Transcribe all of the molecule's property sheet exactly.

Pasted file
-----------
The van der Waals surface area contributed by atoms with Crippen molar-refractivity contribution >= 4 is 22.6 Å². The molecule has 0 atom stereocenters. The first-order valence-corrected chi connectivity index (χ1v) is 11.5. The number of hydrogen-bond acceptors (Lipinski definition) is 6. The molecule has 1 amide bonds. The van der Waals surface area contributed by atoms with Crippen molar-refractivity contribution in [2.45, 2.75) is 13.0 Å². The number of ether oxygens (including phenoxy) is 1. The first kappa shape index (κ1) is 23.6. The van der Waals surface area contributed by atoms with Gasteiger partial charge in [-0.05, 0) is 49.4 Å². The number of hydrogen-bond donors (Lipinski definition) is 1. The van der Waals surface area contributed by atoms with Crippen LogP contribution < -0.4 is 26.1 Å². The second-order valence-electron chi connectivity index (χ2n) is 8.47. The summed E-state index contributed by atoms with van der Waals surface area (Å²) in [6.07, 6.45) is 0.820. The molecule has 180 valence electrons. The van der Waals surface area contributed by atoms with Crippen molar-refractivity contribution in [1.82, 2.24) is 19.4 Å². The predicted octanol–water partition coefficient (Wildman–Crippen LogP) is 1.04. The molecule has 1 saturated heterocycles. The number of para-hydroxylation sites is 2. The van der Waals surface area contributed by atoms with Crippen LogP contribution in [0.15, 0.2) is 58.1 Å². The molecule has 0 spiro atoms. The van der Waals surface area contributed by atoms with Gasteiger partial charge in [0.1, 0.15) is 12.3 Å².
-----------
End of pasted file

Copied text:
The van der Waals surface area contributed by atoms with Crippen molar-refractivity contribution >= 4 is 22.6 Å². The molecule has 0 atom stereocenters. The first-order valence-corrected chi connectivity index (χ1v) is 11.5. The number of hydrogen-bond acceptors (Lipinski definition) is 6. The molecule has 1 amide bonds. The van der Waals surface area contributed by atoms with Crippen molar-refractivity contribution in [2.45, 2.75) is 13.0 Å². The number of ether oxygens (including phenoxy) is 1. The first kappa shape index (κ1) is 23.6. The van der Waals surface area contributed by atoms with Gasteiger partial charge in [-0.05, 0) is 49.4 Å². The number of hydrogen-bond donors (Lipinski definition) is 1. The van der Waals surface area contributed by atoms with Crippen LogP contribution < -0.4 is 26.1 Å². The second-order valence-electron chi connectivity index (χ2n) is 8.47. The summed E-state index contributed by atoms with van der Waals surface area (Å²) in [6.07, 6.45) is 0.820. The molecule has 180 valence electrons. The van der Waals surface area contributed by atoms with Crippen molar-refractivity contribution in [1.82, 2.24) is 19.4 Å². The predicted octanol–water partition coefficient (Wildman–Crippen LogP) is 1.04. The molecule has 1 saturated heterocycles. The number of para-hydroxylation sites is 2. The van der Waals surface area contributed by atoms with Crippen LogP contribution in [0.15, 0.2) is 58.1 Å². The molecule has 0 spiro atoms. The van der Waals surface area contributed by atoms with Gasteiger partial charge in [0.1, 0.15) is 12.3 Å².